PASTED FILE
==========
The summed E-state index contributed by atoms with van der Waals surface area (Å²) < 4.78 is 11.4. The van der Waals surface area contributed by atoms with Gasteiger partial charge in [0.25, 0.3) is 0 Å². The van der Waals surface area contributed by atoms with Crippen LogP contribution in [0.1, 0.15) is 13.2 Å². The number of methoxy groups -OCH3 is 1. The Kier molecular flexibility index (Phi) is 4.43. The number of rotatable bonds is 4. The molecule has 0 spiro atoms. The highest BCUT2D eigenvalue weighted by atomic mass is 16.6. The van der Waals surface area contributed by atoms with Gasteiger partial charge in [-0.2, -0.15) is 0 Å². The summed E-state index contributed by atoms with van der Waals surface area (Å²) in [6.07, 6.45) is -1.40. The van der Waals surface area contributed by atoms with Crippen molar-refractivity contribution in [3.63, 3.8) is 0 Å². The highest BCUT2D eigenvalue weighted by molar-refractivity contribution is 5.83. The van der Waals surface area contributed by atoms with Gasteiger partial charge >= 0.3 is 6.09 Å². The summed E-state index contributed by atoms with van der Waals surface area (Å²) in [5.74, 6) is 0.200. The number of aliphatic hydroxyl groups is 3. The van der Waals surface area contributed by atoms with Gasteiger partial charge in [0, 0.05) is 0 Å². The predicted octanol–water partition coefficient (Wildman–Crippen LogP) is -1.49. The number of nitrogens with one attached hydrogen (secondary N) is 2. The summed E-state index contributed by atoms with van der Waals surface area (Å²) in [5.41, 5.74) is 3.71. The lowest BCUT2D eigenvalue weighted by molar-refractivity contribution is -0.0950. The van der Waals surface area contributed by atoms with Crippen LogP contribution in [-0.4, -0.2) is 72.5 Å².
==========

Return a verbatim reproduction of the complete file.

The summed E-state index contributed by atoms with van der Waals surface area (Å²) < 4.78 is 11.4. The van der Waals surface area contributed by atoms with Gasteiger partial charge in [0.25, 0.3) is 0 Å². The van der Waals surface area contributed by atoms with Crippen LogP contribution in [0.1, 0.15) is 13.2 Å². The number of methoxy groups -OCH3 is 1. The Kier molecular flexibility index (Phi) is 4.43. The number of rotatable bonds is 4. The molecule has 0 spiro atoms. The highest BCUT2D eigenvalue weighted by atomic mass is 16.6. The van der Waals surface area contributed by atoms with Gasteiger partial charge in [-0.2, -0.15) is 0 Å². The summed E-state index contributed by atoms with van der Waals surface area (Å²) in [6.07, 6.45) is -1.40. The van der Waals surface area contributed by atoms with Crippen molar-refractivity contribution in [3.63, 3.8) is 0 Å². The highest BCUT2D eigenvalue weighted by molar-refractivity contribution is 5.83. The van der Waals surface area contributed by atoms with Gasteiger partial charge >= 0.3 is 6.09 Å². The summed E-state index contributed by atoms with van der Waals surface area (Å²) in [5.74, 6) is 0.200. The number of aliphatic hydroxyl groups is 3. The van der Waals surface area contributed by atoms with Gasteiger partial charge in [0, 0.05) is 0 Å². The predicted octanol–water partition coefficient (Wildman–Crippen LogP) is -1.49. The number of nitrogens with one attached hydrogen (secondary N) is 2. The summed E-state index contributed by atoms with van der Waals surface area (Å²) in [5.41, 5.74) is 3.71. The lowest BCUT2D eigenvalue weighted by molar-refractivity contribution is -0.0950. The van der Waals surface area contributed by atoms with Crippen LogP contribution in [-0.4, -0.2) is 72.5 Å².